A still from the 1933 film King Kong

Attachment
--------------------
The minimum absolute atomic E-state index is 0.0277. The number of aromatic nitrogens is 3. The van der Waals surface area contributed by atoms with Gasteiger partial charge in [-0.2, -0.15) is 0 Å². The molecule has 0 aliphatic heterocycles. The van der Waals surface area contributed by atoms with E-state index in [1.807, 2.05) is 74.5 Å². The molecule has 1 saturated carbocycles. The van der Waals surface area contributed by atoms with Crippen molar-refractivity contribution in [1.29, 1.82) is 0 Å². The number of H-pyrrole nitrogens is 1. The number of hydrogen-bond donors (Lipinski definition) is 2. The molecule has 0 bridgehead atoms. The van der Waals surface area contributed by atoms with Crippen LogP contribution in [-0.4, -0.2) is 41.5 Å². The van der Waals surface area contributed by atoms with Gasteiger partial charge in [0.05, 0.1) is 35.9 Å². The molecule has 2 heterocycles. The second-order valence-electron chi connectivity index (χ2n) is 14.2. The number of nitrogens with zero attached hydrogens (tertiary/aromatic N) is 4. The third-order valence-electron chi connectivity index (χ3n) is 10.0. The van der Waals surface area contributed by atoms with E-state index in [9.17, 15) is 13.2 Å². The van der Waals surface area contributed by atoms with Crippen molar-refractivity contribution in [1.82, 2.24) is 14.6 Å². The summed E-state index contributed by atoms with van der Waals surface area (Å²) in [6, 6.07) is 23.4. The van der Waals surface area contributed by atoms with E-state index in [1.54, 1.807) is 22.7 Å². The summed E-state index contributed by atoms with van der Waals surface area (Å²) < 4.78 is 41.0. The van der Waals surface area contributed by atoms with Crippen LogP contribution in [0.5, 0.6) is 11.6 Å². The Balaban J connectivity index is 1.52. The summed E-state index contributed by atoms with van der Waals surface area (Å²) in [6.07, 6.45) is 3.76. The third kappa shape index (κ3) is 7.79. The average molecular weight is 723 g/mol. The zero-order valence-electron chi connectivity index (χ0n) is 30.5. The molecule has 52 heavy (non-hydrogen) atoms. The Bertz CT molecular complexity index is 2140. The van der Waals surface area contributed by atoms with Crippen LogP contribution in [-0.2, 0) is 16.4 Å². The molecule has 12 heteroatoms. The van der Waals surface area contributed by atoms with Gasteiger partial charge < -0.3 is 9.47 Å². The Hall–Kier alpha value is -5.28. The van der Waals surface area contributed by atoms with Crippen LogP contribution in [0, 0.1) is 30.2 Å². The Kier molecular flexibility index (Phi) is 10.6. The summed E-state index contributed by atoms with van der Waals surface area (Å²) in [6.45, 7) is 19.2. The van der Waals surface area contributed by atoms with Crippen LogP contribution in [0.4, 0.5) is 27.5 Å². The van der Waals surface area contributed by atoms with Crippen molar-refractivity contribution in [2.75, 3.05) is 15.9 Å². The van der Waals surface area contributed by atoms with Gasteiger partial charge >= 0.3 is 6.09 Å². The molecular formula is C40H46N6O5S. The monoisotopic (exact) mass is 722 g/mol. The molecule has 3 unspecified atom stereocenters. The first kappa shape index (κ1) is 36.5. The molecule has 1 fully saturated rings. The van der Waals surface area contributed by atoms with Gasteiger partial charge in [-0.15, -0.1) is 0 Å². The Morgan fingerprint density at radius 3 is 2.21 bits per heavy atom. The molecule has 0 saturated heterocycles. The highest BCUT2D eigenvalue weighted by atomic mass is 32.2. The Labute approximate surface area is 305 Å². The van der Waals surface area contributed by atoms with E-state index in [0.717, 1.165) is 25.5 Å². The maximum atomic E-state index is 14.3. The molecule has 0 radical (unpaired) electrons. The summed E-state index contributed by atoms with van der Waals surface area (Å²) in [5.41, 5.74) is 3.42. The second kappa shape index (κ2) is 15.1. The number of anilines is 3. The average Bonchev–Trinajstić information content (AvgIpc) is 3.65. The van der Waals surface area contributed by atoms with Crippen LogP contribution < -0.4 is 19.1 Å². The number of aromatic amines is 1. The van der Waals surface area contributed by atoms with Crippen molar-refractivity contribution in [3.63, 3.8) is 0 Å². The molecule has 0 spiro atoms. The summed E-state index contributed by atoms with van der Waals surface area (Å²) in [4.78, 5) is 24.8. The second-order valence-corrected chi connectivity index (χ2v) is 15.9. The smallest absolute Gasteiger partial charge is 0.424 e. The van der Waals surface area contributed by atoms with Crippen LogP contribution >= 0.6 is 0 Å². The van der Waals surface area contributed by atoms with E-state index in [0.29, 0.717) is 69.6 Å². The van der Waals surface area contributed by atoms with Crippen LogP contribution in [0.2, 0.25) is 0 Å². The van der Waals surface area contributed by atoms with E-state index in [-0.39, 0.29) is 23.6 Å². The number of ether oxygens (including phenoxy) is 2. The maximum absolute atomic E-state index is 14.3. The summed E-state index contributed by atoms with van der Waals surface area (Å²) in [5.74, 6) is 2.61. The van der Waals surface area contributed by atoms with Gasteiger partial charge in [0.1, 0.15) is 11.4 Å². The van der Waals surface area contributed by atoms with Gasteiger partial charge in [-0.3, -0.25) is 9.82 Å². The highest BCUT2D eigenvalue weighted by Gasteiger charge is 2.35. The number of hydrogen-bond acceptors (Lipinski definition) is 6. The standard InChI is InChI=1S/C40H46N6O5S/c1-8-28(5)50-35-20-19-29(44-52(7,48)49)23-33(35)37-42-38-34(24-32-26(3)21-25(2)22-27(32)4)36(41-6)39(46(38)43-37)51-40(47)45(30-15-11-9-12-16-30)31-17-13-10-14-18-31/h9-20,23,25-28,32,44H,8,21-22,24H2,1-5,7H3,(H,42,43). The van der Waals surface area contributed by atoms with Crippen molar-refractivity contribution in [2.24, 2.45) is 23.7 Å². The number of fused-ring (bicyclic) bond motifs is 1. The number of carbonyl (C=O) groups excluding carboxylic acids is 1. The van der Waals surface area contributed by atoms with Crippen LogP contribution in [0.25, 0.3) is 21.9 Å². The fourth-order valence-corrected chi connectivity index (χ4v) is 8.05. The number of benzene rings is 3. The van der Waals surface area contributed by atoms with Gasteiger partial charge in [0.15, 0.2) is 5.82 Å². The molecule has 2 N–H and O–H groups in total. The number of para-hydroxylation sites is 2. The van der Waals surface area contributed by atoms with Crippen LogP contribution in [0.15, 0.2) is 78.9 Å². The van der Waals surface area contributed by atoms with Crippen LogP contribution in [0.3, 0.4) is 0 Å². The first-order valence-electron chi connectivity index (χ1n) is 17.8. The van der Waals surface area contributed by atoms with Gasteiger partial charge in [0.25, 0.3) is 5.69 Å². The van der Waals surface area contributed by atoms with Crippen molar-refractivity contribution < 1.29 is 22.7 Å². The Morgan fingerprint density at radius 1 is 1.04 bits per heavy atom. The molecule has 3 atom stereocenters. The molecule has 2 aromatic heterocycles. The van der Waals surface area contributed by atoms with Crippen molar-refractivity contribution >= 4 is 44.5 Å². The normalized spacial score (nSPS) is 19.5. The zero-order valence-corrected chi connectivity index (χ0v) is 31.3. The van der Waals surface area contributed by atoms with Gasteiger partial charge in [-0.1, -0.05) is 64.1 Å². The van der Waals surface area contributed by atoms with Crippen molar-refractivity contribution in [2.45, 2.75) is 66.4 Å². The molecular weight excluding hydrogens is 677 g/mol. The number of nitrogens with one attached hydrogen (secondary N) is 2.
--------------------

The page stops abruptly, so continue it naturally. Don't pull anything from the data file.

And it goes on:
1933’s King Kong wasn’t the first giant monster movie, but it’s probably the reason the genre has remained iconic. Its influence spans generations, from Godzilla (1954) and Jurassic Park (1993) to Nope (2022). Revisiting the film more than 90 years after its debut, it’s not hard to see why. The visual effects, driven by miniatures, trick photography, and rear projection are still wildly visceral. The sounds of Kong’s anguish and rage, created by recording and reversing the roars of lions and tigers, are chilling, and the action scenes still hit. In fact, all the monster fights in Kong ’33 are at least as exciting as the brawls in Peter Jackson’s exhaustingly faithful 2005 remake, or in the admittedly entertaining Godzilla vs. Kong franchise. It’s no wonder that this film smashed box office records despite the fact that it was released at the height of the Great Depression. In fact, some say Kong single-handedly saved RKO Radio Pictures from declining into bankruptcy. One unfortunate footnote that ought to be acknowledged: the film’s portrayal of the native people with whom Kong shares his island home is … very 1933. Meaning bad. To cringe away from the scene where Fay Wray is kidnapped by island locals as a sacrifice to Kong is natural, and healthy. It’s a sequence almost reminiscent of Birth of a Nation. (The gate that separates the islanders from Kong’s realm is actually a reused prop from D.W. Griffith’s film Intolerance and Griffith made The Birth of a Nation.) That said, films aren’t just art and entertainment—they’re also history. Taking into account that this is a movie upon whose foundation we’ve built a sizable section of contemporary pop culture, it’s worth revisiting as all three. To mark its 90th anniversary, the original King Kong opens at noon on April 21 and runs through April 27 at AFI Silver Theatre. silver.afi.com. $10–$13.